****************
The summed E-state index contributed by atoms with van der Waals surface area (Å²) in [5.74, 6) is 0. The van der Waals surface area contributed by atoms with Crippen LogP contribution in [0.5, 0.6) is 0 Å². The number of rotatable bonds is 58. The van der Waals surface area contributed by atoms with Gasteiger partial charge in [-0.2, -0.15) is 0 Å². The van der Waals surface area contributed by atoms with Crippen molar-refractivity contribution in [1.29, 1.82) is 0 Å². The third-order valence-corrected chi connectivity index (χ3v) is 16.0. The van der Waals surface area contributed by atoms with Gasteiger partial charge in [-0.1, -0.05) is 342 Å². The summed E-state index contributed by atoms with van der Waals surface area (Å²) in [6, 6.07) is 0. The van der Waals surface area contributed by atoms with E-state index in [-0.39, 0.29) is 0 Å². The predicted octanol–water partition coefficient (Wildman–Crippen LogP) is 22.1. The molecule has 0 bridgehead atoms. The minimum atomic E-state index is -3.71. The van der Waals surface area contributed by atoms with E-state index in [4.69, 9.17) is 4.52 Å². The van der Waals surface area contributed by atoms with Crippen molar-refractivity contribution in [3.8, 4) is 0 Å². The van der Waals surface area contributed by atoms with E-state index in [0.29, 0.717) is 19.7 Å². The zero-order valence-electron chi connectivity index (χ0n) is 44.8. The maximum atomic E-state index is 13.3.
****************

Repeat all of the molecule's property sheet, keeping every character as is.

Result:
The summed E-state index contributed by atoms with van der Waals surface area (Å²) in [5.74, 6) is 0. The van der Waals surface area contributed by atoms with Crippen LogP contribution in [0.5, 0.6) is 0 Å². The number of rotatable bonds is 58. The van der Waals surface area contributed by atoms with Gasteiger partial charge in [-0.2, -0.15) is 0 Å². The van der Waals surface area contributed by atoms with Crippen molar-refractivity contribution in [1.29, 1.82) is 0 Å². The third-order valence-corrected chi connectivity index (χ3v) is 16.0. The van der Waals surface area contributed by atoms with Gasteiger partial charge in [-0.1, -0.05) is 342 Å². The summed E-state index contributed by atoms with van der Waals surface area (Å²) in [6, 6.07) is 0. The van der Waals surface area contributed by atoms with E-state index in [-0.39, 0.29) is 0 Å². The predicted octanol–water partition coefficient (Wildman–Crippen LogP) is 22.1. The molecule has 0 bridgehead atoms. The minimum atomic E-state index is -3.71. The van der Waals surface area contributed by atoms with E-state index in [4.69, 9.17) is 4.52 Å². The van der Waals surface area contributed by atoms with Crippen molar-refractivity contribution in [3.8, 4) is 0 Å². The van der Waals surface area contributed by atoms with E-state index in [0.29, 0.717) is 19.7 Å². The zero-order valence-electron chi connectivity index (χ0n) is 44.8. The maximum atomic E-state index is 13.3.